It’s not that its practices are particularly reticent – they’ve just been seldom discussed. That is, until now.
Schulich School of Medicine & Dentistry professors Nagalingam (Raj) Rajakumar and Timothy Regnault hope to engage members of the Western community – and the broader London community – to bring to light the mandate and functions of the university’s Animal Care Committee (ACC).
Maybe you’ve thought about it, maybe you haven’t, but the use of animals in research is a necessity, said Rajakumar, who served as ACC’s chair from 2010 and stepped down earlier this summer.
“One of the mandates at the university is health research. Animal models play a very critical role in that. The only way to do this (type of research) is to properly educate the principal investigators about the ethical guidelines and policies and help them adhere. It’s critical for us to do that,” Rajakumar said.
The ACC does not just oversee animal models in health research, but also wildlife. Research in biology, in fisheries and bird programs – such as the Advanced Facility for Avian Research at Western – are also on the docket for the committee.
So, what does the ACC do, exactly?
Mandated by the university Senate, the committee is made up of some 35 members of the community, including faculty researchers who deal with animals, faculty who don’t, graduate students, technicians and staff who facilitate research and members of the London community who are not connected to the university. Their primary role is to ensure all research at Western conducted using animal models adheres to policies laid out by the Canadian Council on Animal Care (CCAC).
“Western, and any institution that uses animals in research, has to go by certain policies and procedures set by the government. The Tri-Council has identified CCAC to oversee these polices. What we do is make sure CCAC’s policies are followed,” Rajakumar said.
There are approximately 200 principal investigators citywide currently working on animal-based research projects.
Members of the committee regularly meet with researchers, working to ensure policies are clear, understood and followed. The policies are worded in a way that they may as well be a law, Rajakumar noted, and they have specifications concerning animal health and ethical use and treatment in animal models. Requirements include maintaining a particular habitat dependent on the species, minimizing pain and suffering and conducting procedures in such a way that proves justifiable.
The committee is tasked with ensuring the reason for animal use laid out in a proposal is, in fact, justifiable.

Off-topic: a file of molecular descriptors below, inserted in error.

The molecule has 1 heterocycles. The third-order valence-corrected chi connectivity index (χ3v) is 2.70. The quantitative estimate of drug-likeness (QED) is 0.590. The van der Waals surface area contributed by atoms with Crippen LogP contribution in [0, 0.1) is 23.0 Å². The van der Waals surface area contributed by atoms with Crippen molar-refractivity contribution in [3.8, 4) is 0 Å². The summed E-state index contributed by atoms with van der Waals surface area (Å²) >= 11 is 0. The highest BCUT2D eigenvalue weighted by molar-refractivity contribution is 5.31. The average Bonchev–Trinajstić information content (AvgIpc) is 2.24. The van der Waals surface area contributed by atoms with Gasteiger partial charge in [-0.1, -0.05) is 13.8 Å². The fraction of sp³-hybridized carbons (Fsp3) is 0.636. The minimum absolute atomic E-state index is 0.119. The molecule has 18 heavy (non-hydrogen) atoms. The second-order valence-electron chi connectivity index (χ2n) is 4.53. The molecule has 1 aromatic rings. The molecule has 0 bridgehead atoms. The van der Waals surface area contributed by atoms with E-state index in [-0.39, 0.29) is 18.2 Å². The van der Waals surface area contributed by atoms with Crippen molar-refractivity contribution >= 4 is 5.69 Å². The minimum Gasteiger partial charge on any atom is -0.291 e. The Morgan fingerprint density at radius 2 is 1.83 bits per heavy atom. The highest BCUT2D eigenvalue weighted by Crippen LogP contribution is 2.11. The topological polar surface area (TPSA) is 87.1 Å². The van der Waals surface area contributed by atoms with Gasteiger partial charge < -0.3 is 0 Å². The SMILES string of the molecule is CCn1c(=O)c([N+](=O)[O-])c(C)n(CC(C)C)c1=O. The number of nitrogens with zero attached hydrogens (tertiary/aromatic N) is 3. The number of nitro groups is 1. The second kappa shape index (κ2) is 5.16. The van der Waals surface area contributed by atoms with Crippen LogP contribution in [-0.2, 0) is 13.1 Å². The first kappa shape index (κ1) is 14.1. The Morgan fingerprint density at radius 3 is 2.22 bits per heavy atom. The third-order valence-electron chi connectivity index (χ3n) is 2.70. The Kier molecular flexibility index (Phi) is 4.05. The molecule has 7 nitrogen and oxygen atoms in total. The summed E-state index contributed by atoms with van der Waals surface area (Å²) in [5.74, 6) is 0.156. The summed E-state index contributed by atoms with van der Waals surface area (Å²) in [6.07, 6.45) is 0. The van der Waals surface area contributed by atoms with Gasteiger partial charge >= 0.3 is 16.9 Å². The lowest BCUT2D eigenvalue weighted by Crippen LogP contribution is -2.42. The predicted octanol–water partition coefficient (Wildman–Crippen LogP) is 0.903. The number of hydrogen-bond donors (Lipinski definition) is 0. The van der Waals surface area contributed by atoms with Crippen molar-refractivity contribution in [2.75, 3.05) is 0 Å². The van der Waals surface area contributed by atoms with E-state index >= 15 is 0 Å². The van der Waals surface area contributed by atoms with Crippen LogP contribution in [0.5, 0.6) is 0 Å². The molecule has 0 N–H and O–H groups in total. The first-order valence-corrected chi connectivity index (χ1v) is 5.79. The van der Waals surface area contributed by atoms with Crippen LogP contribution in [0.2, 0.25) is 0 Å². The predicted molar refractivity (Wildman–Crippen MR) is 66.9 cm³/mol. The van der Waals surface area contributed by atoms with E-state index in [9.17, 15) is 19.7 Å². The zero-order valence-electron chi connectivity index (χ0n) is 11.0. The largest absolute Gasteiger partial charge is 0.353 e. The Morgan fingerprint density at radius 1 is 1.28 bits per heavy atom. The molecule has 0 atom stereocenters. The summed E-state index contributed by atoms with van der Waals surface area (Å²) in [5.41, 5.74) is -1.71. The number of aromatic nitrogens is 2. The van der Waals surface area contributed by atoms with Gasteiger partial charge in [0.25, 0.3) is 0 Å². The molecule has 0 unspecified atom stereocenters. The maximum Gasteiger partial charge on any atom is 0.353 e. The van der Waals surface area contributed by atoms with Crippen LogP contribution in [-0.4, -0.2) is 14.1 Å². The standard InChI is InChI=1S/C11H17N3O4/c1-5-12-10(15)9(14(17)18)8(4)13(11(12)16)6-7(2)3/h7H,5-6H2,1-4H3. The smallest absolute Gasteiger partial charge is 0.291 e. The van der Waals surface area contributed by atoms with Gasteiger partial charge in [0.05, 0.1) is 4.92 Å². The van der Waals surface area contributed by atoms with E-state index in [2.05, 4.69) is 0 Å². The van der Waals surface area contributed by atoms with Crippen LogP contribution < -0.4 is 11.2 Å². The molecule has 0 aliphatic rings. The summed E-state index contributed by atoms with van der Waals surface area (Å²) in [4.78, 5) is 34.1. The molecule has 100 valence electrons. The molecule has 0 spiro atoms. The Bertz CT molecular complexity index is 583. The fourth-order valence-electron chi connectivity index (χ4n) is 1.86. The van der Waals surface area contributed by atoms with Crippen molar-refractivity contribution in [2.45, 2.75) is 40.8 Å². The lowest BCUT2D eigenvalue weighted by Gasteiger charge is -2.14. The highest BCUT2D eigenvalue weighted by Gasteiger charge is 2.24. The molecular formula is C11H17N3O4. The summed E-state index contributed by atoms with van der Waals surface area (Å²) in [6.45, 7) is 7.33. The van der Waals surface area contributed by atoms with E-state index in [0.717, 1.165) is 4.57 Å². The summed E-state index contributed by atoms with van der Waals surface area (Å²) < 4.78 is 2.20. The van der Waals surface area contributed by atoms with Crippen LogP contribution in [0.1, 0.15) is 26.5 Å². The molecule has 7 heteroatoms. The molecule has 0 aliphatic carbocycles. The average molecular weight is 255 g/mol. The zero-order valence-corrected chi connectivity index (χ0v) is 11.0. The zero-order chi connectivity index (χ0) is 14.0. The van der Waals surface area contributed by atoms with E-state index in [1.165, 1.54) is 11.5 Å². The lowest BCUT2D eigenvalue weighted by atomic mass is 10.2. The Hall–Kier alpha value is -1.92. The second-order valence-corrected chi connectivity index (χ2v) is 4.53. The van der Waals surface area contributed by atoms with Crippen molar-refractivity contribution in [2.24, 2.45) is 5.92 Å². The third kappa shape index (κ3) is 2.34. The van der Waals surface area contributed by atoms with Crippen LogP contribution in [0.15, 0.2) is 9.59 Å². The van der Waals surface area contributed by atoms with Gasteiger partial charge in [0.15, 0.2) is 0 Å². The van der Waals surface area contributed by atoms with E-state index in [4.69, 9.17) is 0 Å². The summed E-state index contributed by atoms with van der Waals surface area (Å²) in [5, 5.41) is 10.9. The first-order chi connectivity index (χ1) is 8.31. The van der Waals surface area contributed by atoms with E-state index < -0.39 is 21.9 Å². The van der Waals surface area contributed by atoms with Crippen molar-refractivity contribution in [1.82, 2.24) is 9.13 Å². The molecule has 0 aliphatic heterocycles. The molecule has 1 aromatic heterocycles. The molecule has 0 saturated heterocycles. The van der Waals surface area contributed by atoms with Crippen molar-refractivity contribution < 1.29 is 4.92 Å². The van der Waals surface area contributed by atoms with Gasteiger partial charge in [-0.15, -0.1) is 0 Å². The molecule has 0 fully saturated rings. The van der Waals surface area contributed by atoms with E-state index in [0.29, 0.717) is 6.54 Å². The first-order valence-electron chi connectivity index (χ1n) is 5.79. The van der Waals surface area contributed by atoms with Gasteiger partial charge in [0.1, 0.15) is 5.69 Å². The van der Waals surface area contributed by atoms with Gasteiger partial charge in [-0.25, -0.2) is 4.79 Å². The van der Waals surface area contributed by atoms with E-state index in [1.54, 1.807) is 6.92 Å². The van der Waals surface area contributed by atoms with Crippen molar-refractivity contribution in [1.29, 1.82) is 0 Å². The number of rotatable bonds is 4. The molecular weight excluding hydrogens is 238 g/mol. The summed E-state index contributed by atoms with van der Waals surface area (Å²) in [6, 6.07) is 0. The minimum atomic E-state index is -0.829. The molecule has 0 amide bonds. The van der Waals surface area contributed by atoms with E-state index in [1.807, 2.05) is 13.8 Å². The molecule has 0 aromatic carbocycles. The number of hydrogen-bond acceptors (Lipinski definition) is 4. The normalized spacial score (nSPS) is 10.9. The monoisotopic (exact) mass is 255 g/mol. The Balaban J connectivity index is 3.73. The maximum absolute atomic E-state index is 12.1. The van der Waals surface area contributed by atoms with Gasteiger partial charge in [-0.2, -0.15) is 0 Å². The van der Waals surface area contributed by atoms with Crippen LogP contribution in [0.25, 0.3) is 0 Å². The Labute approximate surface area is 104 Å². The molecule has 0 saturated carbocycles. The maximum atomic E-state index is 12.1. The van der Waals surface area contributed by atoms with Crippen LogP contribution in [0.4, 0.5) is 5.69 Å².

“We do ethical reviews and provide ethical support. We facilitate discussion and make sure research is primarily done in accordance with the ‘Three Rs’ – refinement of procedures to make sure they are being done properly, minimizing pain and suffering; reduction, how far we can go in animal usage while still achieving statistical significance, which is an important outcome; and replacement, like using a cell culture model,” added Regnault, who took over as chair in July.
Reducing or replacing an animal with a cell culture system might not always be the best thing, he noted, because a cell doesn’t operate in isolation. But it is an option in some models and, if so, ACC facilitates that research not only to ensure ethical treatment of animals, but also to reduce the number of animals used, wherever and whenever possible.
It’s important to note that all policies are public domain, Rajakumar added, and just because they’re not being discussed publically, doesn’t mean there’s inappropriate action behind closed doors.
“It’s important in our practice that everything is transparent and nothing is hidden. There is some confidentiality because there are people involved, and the investigators might not like for us to reveal what they are doing and what experiment they are conducting, what is its role and outcome or where the animals are,” he said, noting it is important to protect the integrity and originality of the research in some cases.
ACC meets monthly, ensuring concerns from researchers, and everyone else at the table, are always addressed. The committee, likewise, oversees animal use in the London community, Regnault said, as hospitals and university animal models in research belong under ACC’s oversight umbrella.
“Our primary goal is to act as a facilitator – we want principle investigators to do their work. We’re not policing, we’re facilitating,” Rajakumar said.
“CCAC visits us and is in constant communication with us. We report to them. They talk to stakeholders, students, principle investigators, look at animal records, etc. and make sure we adhere to very strict, ethical guidelines,” he added.
“We ask: Is this justifiable research? Is it necessary? Just because someone wants to use animals in a study, they’re not given permission. There’s a review process. Is this justifiable? Ethical? Is it possible for you to do it differently? Or in a more ethical way?”